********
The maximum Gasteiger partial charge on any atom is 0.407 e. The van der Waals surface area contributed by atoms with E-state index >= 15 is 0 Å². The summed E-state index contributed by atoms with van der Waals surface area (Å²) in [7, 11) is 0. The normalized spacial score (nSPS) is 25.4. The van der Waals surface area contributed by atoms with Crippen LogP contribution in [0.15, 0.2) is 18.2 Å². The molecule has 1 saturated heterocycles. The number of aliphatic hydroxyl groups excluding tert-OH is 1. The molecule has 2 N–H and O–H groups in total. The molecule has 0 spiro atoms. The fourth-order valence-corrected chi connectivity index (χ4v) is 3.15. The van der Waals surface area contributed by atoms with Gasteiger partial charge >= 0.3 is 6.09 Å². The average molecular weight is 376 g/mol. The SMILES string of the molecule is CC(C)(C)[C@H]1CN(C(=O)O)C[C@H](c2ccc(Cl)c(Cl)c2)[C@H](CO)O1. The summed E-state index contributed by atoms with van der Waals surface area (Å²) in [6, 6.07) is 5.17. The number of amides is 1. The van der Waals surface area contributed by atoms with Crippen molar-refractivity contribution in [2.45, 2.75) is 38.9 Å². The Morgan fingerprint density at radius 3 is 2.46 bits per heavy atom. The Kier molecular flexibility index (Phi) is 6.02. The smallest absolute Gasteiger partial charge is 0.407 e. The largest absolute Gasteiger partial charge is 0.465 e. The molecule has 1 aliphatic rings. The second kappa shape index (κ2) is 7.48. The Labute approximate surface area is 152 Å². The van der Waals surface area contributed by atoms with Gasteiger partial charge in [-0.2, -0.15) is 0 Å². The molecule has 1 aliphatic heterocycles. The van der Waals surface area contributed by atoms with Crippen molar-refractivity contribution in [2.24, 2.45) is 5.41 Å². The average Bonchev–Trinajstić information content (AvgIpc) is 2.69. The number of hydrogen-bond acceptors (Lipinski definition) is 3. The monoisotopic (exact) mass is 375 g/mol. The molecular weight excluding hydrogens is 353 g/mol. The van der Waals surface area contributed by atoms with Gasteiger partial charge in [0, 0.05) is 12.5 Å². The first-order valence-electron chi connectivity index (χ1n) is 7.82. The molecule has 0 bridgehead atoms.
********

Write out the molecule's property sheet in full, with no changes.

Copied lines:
The maximum Gasteiger partial charge on any atom is 0.407 e. The van der Waals surface area contributed by atoms with E-state index >= 15 is 0 Å². The summed E-state index contributed by atoms with van der Waals surface area (Å²) in [7, 11) is 0. The normalized spacial score (nSPS) is 25.4. The van der Waals surface area contributed by atoms with Crippen LogP contribution in [0.15, 0.2) is 18.2 Å². The molecule has 1 saturated heterocycles. The number of aliphatic hydroxyl groups excluding tert-OH is 1. The molecule has 2 N–H and O–H groups in total. The molecule has 0 spiro atoms. The fourth-order valence-corrected chi connectivity index (χ4v) is 3.15. The van der Waals surface area contributed by atoms with Gasteiger partial charge >= 0.3 is 6.09 Å². The average molecular weight is 376 g/mol. The SMILES string of the molecule is CC(C)(C)[C@H]1CN(C(=O)O)C[C@H](c2ccc(Cl)c(Cl)c2)[C@H](CO)O1. The summed E-state index contributed by atoms with van der Waals surface area (Å²) in [6, 6.07) is 5.17. The number of amides is 1. The van der Waals surface area contributed by atoms with Crippen molar-refractivity contribution in [2.45, 2.75) is 38.9 Å². The Morgan fingerprint density at radius 3 is 2.46 bits per heavy atom. The Kier molecular flexibility index (Phi) is 6.02. The smallest absolute Gasteiger partial charge is 0.407 e. The largest absolute Gasteiger partial charge is 0.465 e. The molecule has 1 aliphatic rings. The second kappa shape index (κ2) is 7.48. The Labute approximate surface area is 152 Å². The van der Waals surface area contributed by atoms with Gasteiger partial charge in [-0.2, -0.15) is 0 Å². The molecule has 1 aliphatic heterocycles. The van der Waals surface area contributed by atoms with Crippen molar-refractivity contribution in [2.24, 2.45) is 5.41 Å². The average Bonchev–Trinajstić information content (AvgIpc) is 2.69. The number of hydrogen-bond acceptors (Lipinski definition) is 3. The monoisotopic (exact) mass is 375 g/mol. The molecular weight excluding hydrogens is 353 g/mol. The van der Waals surface area contributed by atoms with Gasteiger partial charge in [0, 0.05) is 12.5 Å². The first-order valence-electron chi connectivity index (χ1n) is 7.82. The molecule has 0 bridgehead atoms.